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How To Build A Sustainable Emergency Fund With Just P1,000

You have to start right now
By Khatrina Bonagua for FHM.com.ph |

 

 

Aside from your savings account, there's also another important investment you should be starting right now: your emergency fund.

 

The emergency fund is used in the event of a crisis e.g. a loss of job, an illness, major house/car repairs, extended care for elderly loved ones, or a financial dilemma. This account serves as your safety net. Having an emergency fund prevents you from using your savings and stops you from the temptation ofÂrelying on high-interest debt options such as credit cards, bank loans, or the so-called 5-6.

 

"Having an extra source of funds, such as the emergency fund, gives you a peace of mind during stressful times," says Bryan Jay Maningas. financial educator and founder of trending Facebook page Save and Invest Correctly. "It's better to be safe and ready than sorry."

 

If you're planning to start one, here are some tips from Maningas to help you out.

 

 

Step 1: Start by saving P1,000 a month

"A basic rule of thumb for determining how much you should set as your emergency fund is this: it should be three to six months of your total monthly expenses," Maningas says.

 

The amount, he adds, may vary depending on your living situation, number of children, job stability, etc. But growing an emergency fund that's equivalent to your total expenses for three to six months is ideal.

 

And to start that, you have to save at least Php1,000 a month.

 

"Php1,000 a month may be a hefty amount, but if you can, you should start with this," Maningas advises. "Just imagine how expensive an emergency would cost when compared to this number."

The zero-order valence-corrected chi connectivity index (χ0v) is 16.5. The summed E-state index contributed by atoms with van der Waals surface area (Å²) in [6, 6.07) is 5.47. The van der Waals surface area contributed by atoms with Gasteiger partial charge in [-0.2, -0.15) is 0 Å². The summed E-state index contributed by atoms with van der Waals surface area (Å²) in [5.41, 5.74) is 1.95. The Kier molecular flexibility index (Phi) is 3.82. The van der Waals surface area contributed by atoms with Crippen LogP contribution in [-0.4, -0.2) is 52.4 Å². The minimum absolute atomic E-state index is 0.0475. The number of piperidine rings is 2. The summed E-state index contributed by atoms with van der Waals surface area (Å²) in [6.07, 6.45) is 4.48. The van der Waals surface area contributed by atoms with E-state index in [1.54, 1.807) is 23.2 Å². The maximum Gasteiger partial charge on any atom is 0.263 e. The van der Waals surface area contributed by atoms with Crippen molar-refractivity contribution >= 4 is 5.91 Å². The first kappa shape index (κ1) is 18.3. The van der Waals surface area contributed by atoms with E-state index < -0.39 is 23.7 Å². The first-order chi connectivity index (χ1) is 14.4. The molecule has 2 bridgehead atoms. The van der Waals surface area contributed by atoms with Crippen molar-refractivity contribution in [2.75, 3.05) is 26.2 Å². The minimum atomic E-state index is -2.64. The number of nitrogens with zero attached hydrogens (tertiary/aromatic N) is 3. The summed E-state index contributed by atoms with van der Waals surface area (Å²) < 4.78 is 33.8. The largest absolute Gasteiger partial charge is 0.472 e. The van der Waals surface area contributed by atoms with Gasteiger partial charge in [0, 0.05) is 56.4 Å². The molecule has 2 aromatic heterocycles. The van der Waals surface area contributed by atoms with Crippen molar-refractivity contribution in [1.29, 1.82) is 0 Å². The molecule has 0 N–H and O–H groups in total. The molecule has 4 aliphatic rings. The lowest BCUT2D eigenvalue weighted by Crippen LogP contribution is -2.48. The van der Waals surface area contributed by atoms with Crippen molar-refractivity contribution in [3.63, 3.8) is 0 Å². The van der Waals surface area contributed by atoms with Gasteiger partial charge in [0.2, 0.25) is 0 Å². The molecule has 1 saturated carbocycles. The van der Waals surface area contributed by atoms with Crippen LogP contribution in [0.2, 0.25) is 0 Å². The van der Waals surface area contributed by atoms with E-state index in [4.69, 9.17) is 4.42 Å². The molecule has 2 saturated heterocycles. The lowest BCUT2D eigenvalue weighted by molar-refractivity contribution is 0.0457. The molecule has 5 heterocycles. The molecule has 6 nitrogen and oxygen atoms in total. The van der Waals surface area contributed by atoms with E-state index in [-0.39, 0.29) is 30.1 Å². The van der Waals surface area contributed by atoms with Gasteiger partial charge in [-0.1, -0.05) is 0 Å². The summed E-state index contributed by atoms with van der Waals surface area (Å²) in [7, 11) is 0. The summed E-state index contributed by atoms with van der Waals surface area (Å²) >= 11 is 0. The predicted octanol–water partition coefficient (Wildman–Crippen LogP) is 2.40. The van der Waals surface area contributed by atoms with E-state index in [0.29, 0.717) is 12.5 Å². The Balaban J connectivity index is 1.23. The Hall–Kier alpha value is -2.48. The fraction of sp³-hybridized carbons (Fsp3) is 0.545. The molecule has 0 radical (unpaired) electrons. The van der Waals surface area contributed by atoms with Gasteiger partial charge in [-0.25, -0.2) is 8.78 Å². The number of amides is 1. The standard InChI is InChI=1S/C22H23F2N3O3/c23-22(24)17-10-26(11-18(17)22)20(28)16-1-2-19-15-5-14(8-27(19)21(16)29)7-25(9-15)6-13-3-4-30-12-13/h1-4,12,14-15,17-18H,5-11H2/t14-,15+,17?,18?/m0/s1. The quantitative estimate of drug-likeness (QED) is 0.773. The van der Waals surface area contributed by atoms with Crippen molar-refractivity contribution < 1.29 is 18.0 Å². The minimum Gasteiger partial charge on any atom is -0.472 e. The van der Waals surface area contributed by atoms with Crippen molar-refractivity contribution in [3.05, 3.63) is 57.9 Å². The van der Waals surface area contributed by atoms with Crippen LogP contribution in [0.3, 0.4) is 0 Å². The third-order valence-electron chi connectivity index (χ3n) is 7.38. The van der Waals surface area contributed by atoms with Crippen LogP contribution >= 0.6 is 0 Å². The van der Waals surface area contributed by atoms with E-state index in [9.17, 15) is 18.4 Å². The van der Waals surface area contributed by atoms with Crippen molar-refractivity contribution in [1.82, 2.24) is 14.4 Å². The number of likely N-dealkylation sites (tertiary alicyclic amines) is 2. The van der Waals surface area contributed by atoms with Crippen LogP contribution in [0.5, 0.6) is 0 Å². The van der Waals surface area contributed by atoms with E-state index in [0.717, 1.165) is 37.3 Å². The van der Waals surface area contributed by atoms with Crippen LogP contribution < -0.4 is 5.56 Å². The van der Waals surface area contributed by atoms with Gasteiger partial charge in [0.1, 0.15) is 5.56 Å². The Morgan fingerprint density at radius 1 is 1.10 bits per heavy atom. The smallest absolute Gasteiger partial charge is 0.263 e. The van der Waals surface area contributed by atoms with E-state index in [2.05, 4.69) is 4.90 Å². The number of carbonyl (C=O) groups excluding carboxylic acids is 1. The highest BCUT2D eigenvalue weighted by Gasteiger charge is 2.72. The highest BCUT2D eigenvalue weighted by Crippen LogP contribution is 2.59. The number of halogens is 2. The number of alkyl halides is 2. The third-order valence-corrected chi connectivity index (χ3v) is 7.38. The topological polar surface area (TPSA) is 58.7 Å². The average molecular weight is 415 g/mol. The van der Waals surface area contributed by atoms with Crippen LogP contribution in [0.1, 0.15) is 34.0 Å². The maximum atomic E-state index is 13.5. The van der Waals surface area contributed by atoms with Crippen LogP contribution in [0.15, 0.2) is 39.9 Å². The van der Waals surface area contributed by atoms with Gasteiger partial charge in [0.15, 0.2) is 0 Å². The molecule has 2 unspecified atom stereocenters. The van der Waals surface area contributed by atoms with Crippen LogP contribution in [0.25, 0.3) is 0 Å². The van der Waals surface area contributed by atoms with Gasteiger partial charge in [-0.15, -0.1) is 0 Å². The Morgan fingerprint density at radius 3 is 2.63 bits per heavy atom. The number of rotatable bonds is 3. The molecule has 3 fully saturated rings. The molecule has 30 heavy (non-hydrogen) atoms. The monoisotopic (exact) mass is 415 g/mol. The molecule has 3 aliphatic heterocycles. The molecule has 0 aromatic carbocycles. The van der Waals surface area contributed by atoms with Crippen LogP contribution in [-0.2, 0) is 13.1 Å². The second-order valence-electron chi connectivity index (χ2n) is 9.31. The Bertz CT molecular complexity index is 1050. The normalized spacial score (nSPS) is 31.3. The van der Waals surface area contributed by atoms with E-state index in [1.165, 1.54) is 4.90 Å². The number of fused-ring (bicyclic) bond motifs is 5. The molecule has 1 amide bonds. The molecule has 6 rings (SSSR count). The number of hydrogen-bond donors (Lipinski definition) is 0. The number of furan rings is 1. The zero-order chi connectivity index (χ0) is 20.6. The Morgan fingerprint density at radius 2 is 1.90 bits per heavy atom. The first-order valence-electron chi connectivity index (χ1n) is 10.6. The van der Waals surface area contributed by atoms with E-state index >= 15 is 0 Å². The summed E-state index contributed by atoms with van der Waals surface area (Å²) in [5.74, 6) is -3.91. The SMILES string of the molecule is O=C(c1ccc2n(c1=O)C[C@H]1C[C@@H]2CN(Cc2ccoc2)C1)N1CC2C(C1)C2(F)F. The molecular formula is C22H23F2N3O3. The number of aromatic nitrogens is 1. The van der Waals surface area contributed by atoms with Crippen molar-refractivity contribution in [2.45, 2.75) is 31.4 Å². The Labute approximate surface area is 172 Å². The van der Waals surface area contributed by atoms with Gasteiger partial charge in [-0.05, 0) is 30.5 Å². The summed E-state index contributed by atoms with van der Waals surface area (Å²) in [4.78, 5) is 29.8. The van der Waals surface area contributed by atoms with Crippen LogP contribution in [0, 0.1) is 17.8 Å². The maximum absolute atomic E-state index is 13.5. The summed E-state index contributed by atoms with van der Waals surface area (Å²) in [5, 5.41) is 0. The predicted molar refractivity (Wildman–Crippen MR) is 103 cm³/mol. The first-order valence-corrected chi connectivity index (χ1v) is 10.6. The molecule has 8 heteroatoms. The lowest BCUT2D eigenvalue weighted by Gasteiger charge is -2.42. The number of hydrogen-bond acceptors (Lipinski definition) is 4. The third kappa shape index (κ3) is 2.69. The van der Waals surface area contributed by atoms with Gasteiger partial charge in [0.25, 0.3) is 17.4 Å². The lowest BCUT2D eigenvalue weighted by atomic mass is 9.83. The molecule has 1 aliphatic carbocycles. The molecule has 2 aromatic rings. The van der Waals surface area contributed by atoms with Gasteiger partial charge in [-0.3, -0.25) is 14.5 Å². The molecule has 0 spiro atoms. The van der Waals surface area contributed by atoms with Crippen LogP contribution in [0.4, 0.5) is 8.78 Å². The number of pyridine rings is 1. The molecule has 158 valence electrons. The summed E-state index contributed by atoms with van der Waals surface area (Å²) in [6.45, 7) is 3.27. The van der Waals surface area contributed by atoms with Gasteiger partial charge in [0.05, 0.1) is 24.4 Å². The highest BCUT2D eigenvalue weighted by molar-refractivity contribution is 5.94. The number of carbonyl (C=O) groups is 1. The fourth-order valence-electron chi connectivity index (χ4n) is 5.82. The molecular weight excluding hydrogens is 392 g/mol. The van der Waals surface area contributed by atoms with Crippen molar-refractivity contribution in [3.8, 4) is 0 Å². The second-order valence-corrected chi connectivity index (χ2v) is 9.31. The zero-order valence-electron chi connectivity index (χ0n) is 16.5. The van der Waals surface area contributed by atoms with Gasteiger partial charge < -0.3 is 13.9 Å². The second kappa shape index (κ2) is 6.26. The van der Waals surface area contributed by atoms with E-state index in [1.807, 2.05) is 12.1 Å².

Here's an ideal budget breakdown:

If you're a working single guy:

 

Assuming, your take-home pay every month is: Php20,000

 

Ideally, 30 percent of it should go to your monthly savings = Php6,000

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Let's say, your monthly expenses (bills, food, fare,) are around: Php9,000

 

Plus, other expenses (date budget, hobby budget, grooming, travel etc): Php4,000

 

The remaining Php1,000 should be set aside for your emergency fund.

 

(If you feel this is not feasible, you can still save for your emergency fund by allocating a lower amount.)

 

Keep on saving Php1,000 until you reach three months' worth of your monthly expenses. For this example, the goal is to reach Php27,000 (Php9,000 x 3). You can do this for at least two years. You can fast-track this by putting your extra money (13th month pay, Christmas bonus, incentives, etc.) into your emergency fund (Check out this link for other savings tips).

 

 

Step 2: Set aside until you have three months worth of your monthly expenses

When you've saved Php27,000, your next goal is to increase the emergency fund until you reach your next target, which is six monthsâ worth of your monthly expenses, or Php54,000.

 

Again, if you want to reach your goal faster, you have to put the extra money on your emergency fund, or increase the P1,000 emergency fund budget (assuming you have raket orÂa higher take-home pay by this time).

 

 

Step 3: Set money aside until you have six months' worth of your monthly expenses

Reaching the final goal, which is six months  worth of your monthly expenses, may be challenging. Again, you can do the tips mentioned in Step 2, or you can save smaller amounts regularly i.e. weekly or bi-weekly. Keep at it until you eventually meet your goal.

 

 

Where should you keep your emergency fund?

Of course, it's unwise to just stash Php54,000 in your bedroom drawer, especially if you're resistance to temptation is weak. According to Maningas, you can opt to invest the money in a low-risk bond or mutual funds or keep it in a separate bank account without debit card or online access. "The best choice is to invest your money in mutual funds, as it will make your hard-earned cash grow by two to five percent (depending on your chosen company) every year," Maningas ends.

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This story originally appeared on Fhm.com.ph.

* Minor edits have been made by the Entrepreneur.com.ph editors.

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